Darcy: You can practice for me when we leave. I love watchin’ you walk.

Bobby: Lizzy, you should be lookin’ at us, not him. You’re up next.

Lizzy: I’m nervous as a pregnant jenny. All the other girls are good at this stuff, and the whole town will be laughin’ at me.

Bobby: Do it again, Janie. That’s right. Beautiful! Lizzy, nobody’s going to laugh at you when I’m finished. You’ll be struttin’ around like a rooster in a barnyard full of hens.

Darcy: Is that a good thing? Lizzy’s a hen, not a rooster.

Lizzy: Chickens don’t win beauty pageants. I need to be a swan.

Bobby: Just think of your happy place, Janie. Glide, glide, glide. Pretend I’m a judge. Charm me. Eye contact. You’re a natural at this, Sweetheart. Turn. Turn. Turn. Hands on hips. Shift your weight from one foot to the other. You’re wonderful! Such a natural! Everybody’s goin’ to love you, Sugar. You can sit by gorgeous now. Okay, Lizzy. Time for you to come up here.

Lizzy: Am I green? I feel so sick, I’d have to get better to die. I’ve never been one to drink, but right now, I’d like to be commode-huggin’, knee-crawlin’ drunk.

Darcy: Where’s my Lizzy who’s not afraid of anything?

Lizzy: She’s hidin’ behind that giant poster of Marilyn Monroe over yonder, feelin’ shy as a crocus.

Bobby: (hands on his hips and tapping his toe) I’m a dollar waitin’ on a dime here, Lizzy. Haul yourself up on this platform, or I’ll come get you myself. Don’t make me go all mama on you. Workin’ with you is like tryin’ to bag flies.

Lizzy: I’m comin’. I’m comin’. Wash off your warpaint. I’m about to break my neck in these heels. Good thing I don’t have to run in them.

Bobby: Time to put up or shut up. You want Caroline to beat you?

Lizzy: That she-bear in satin? She makes a hornet look cuddly.

Bobby: You want to finish dead last?

Lizzy: Behind every girl in Sugarfield? I don’t think so. The laughin’ stock of the county? You must be overdrawn at the memory bank. I don’t enter anything I don’t plan to win.

Darcy: That’s my girl. There’s no slack in your rope now.

Lizzy: Take notes, Honey. There’ll be a test later.

Bobby: You’re startin’ to scare me a little. You came in here wound tighter than a new girdle. You made a pressure cooker look calm. But now, you’re ready to charge Hades with a bucket of ice water. Your boyfriend’s a brave man.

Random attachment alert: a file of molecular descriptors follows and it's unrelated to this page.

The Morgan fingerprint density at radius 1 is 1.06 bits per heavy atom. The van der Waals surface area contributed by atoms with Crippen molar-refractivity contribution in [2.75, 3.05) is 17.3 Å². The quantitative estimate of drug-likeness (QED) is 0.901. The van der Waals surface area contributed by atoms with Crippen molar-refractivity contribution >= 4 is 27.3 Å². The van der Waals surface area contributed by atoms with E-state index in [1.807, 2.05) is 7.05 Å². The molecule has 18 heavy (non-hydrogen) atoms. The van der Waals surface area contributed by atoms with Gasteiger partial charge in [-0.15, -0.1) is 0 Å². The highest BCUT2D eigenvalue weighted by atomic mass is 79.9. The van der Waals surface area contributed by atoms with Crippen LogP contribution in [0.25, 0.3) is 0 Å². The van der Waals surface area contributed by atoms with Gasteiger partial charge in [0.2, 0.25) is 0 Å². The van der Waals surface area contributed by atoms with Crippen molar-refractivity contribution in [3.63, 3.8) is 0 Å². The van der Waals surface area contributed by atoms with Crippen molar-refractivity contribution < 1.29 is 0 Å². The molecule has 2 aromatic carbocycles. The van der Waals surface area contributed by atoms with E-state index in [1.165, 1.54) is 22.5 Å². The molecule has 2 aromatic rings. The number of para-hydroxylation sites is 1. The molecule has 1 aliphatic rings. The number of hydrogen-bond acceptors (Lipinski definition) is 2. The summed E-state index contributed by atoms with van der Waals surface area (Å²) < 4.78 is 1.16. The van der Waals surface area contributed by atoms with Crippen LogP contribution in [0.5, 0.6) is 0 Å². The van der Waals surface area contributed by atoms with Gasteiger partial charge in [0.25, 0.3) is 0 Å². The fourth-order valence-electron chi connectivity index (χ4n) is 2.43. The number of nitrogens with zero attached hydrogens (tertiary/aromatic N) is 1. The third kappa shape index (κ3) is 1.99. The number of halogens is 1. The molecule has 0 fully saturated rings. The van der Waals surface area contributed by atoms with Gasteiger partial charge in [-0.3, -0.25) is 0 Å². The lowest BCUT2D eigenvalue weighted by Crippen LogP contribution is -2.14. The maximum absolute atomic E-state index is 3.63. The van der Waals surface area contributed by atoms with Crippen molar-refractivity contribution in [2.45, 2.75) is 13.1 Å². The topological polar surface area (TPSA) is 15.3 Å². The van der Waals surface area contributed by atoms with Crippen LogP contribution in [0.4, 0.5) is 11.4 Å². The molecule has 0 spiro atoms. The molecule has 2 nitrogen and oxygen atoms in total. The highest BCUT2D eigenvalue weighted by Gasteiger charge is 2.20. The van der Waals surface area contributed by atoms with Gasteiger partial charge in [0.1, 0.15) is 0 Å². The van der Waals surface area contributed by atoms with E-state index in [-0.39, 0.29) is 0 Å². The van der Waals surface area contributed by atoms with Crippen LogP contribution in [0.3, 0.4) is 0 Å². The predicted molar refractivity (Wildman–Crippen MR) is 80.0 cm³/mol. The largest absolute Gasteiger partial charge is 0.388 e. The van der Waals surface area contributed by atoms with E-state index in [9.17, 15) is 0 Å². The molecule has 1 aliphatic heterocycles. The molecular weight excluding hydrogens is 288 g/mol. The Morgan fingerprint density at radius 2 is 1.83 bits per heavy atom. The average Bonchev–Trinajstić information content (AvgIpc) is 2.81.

Lizzy: Better be nice to me, Bobby. A dead snake can still bite. And my boyfriend? He’s so strong he makes Samson look sensitive. Let’s stop talkin’ about it and walk.

Darcy: This is goin’ to be good. Time to get the video on my phone.

Jane: Mine, too. I’ll use a different angle.

Darcy: Doggone. My girl’s good. She’s givin’ Bobby a run for his money.

Jane: Move over, Caroline. There’s a new queen in Sugarfield.


6 thoughts on “Southern Fried Austen

  1. Laura Hile

    “Just think of your happy place, Janie. Glide, glide, glide. Pretend I’m a judge. Charm me. Eye contact. You’re a natural at this, Sweetheart. Turn. Turn. Turn.”

    Beneath all the fun Southern smack talk lie serious experiences with the pageant industry. Miz Robin, you must be an expert. This fellow’s speech pattens–Robert Ferrars, ha! –have an authentic ring. Yes, we are in for one interesting ride.

    Liked by 2 people

  2. tgruy

    I’m trying to write while laughing, not easy…
    I can definitely identify myself with “I’m about to break my neck in these heels. Good thing I don’t have to run in them.” I have always hated high heels!
    Can’t wait for the pageant! I think I will learn a lot of things from an insider!

    Liked by 2 people

    1. Robin Helm Post author

      I think you’ll be amazed at what really goes on in the dressing rooms and backstage. Things have really changed between the time I was a teenager in pageants and my daughters were in them. My younger daughter was in a couple of pageants about five years ago, and she was selected for a TLC reality show about pageants. It was eye-opening.

      Hang with me. It’s going to be a wild ride.

      Liked by 2 people